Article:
Other plants of interest on Beaver Island are more generalized in their habitat choice and can be found growing along roadsides, in ditches, and in open fields and woods on the island. In the spring and early summer, residents and visitors alike delight in the three species of lady’s slipper orchids that grow in various patches along the Kings Highway. Yellow lady’s slippers (Cypripedium calceolus), pink lady’s slippers (Cypripedium acaule), and showy lady’s slippers (Cypripedium reginae) may be visible from the road. Two other species that put on a colorful roadside display in early to mid-summer are oxeye daisies (Leucanthemum vulgare) and the brilliant yellow Coreopsis lanceolata. A unique spring flower that grows in open wooded areas is the small, fuchsia-colored fringed polygala (Polygala paucifolia), and a beach plant with the wonderful name of hairy puccoon (Lithospermum caroliniense) brightens the sand with clumps of intense yellow flowers in late May and throughout June.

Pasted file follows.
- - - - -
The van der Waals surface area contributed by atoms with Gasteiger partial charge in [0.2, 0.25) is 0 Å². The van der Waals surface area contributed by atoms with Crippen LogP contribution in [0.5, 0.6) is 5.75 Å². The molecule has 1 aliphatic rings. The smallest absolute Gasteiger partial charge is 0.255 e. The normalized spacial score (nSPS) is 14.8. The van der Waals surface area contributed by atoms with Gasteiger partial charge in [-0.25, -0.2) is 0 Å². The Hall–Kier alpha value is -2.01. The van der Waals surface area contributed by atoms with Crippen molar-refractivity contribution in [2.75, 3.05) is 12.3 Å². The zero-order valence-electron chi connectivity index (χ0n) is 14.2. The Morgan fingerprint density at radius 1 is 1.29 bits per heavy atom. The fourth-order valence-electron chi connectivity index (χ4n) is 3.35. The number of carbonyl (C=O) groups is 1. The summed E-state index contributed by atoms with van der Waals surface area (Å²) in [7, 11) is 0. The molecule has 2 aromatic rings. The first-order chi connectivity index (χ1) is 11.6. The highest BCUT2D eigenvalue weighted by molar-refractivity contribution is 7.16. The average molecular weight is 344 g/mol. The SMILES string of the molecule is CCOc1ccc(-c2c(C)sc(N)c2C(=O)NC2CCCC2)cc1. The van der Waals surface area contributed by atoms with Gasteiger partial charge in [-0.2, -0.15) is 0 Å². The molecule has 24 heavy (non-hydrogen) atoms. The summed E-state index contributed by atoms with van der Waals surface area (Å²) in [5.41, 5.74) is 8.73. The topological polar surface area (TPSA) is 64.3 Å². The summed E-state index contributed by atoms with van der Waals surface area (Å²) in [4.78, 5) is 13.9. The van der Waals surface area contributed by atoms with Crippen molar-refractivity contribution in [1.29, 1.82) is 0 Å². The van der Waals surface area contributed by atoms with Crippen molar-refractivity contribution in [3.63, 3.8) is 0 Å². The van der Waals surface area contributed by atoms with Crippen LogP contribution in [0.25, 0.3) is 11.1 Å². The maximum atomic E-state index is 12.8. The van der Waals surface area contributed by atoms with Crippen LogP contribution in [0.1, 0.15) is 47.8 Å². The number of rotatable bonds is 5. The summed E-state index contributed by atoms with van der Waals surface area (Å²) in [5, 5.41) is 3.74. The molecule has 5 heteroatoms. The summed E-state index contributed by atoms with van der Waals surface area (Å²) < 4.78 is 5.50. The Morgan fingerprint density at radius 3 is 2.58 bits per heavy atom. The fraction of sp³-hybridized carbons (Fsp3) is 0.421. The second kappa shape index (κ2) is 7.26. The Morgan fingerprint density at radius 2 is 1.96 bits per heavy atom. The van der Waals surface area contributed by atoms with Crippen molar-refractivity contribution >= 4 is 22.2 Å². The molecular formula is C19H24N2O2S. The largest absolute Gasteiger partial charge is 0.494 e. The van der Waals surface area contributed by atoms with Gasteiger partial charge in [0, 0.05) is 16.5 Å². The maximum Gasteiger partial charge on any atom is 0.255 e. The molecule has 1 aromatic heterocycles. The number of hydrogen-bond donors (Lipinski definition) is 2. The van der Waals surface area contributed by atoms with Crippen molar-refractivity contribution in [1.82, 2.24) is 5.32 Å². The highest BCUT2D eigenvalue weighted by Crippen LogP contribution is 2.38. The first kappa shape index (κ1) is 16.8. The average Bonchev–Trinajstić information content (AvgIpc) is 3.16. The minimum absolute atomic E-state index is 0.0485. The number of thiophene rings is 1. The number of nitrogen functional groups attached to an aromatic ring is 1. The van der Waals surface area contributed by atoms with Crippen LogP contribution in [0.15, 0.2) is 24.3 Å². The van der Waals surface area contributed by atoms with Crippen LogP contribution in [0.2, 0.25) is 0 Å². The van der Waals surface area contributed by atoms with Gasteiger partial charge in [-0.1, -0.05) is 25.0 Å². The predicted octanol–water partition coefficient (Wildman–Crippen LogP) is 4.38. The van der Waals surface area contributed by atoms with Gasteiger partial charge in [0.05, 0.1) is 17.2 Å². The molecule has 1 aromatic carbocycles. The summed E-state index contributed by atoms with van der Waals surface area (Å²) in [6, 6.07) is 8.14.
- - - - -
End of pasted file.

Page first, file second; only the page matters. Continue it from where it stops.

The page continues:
All of the plants and habitats described are readily visible from different locations along the Beaver Island Birding Trail. So if your neck is getting tired and your eyes strained from looking up for birds, look down for a while at the interesting and unique natural plant communities under your feet or beside your tires.

–Dr. Edwin Leuck, Professor Emeritus of Biology

Herpetology of the Beaver Archipelago:

Amphibians and Reptiles of the Beaver Archipelago